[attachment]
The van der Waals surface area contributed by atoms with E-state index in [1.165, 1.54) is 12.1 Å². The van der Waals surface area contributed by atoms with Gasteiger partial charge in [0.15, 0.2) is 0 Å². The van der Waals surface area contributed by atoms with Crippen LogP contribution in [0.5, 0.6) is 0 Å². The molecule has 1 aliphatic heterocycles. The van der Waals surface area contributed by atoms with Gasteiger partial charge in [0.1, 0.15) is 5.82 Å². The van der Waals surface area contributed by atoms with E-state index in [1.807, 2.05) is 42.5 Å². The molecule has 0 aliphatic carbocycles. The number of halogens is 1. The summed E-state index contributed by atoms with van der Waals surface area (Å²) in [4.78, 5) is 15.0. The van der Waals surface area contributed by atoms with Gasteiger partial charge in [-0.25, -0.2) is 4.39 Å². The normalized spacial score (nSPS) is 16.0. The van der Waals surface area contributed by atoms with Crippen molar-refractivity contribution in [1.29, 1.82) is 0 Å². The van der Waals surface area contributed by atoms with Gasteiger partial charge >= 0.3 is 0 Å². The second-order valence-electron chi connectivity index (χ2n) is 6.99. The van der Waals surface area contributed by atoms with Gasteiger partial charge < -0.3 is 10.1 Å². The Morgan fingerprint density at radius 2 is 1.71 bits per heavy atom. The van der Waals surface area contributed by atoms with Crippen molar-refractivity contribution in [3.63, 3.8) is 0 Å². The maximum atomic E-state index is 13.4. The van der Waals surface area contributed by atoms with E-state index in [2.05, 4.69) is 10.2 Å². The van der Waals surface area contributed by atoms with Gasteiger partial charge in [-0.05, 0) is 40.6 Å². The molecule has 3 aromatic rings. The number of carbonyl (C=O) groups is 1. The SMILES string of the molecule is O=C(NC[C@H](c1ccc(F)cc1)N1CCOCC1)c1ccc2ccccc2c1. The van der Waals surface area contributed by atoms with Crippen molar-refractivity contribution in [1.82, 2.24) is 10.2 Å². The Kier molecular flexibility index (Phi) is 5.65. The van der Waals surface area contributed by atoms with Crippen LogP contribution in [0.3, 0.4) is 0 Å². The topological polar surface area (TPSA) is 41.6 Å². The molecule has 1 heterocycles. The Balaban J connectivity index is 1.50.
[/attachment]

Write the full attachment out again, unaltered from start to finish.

The van der Waals surface area contributed by atoms with E-state index in [1.165, 1.54) is 12.1 Å². The van der Waals surface area contributed by atoms with Gasteiger partial charge in [0.15, 0.2) is 0 Å². The van der Waals surface area contributed by atoms with Crippen LogP contribution in [0.5, 0.6) is 0 Å². The molecule has 1 aliphatic heterocycles. The van der Waals surface area contributed by atoms with Gasteiger partial charge in [0.1, 0.15) is 5.82 Å². The van der Waals surface area contributed by atoms with E-state index in [1.807, 2.05) is 42.5 Å². The molecule has 0 aliphatic carbocycles. The number of halogens is 1. The summed E-state index contributed by atoms with van der Waals surface area (Å²) in [4.78, 5) is 15.0. The van der Waals surface area contributed by atoms with Gasteiger partial charge in [-0.25, -0.2) is 4.39 Å². The normalized spacial score (nSPS) is 16.0. The van der Waals surface area contributed by atoms with Crippen molar-refractivity contribution in [1.29, 1.82) is 0 Å². The van der Waals surface area contributed by atoms with Gasteiger partial charge >= 0.3 is 0 Å². The second-order valence-electron chi connectivity index (χ2n) is 6.99. The van der Waals surface area contributed by atoms with Gasteiger partial charge < -0.3 is 10.1 Å². The Morgan fingerprint density at radius 2 is 1.71 bits per heavy atom. The van der Waals surface area contributed by atoms with Crippen molar-refractivity contribution in [3.63, 3.8) is 0 Å². The maximum atomic E-state index is 13.4. The van der Waals surface area contributed by atoms with E-state index in [2.05, 4.69) is 10.2 Å². The van der Waals surface area contributed by atoms with Gasteiger partial charge in [-0.05, 0) is 40.6 Å². The molecule has 3 aromatic rings. The number of carbonyl (C=O) groups is 1. The SMILES string of the molecule is O=C(NC[C@H](c1ccc(F)cc1)N1CCOCC1)c1ccc2ccccc2c1. The van der Waals surface area contributed by atoms with Crippen molar-refractivity contribution in [1.82, 2.24) is 10.2 Å². The Kier molecular flexibility index (Phi) is 5.65. The van der Waals surface area contributed by atoms with Crippen LogP contribution in [0.3, 0.4) is 0 Å². The topological polar surface area (TPSA) is 41.6 Å². The molecule has 1 heterocycles. The Balaban J connectivity index is 1.50.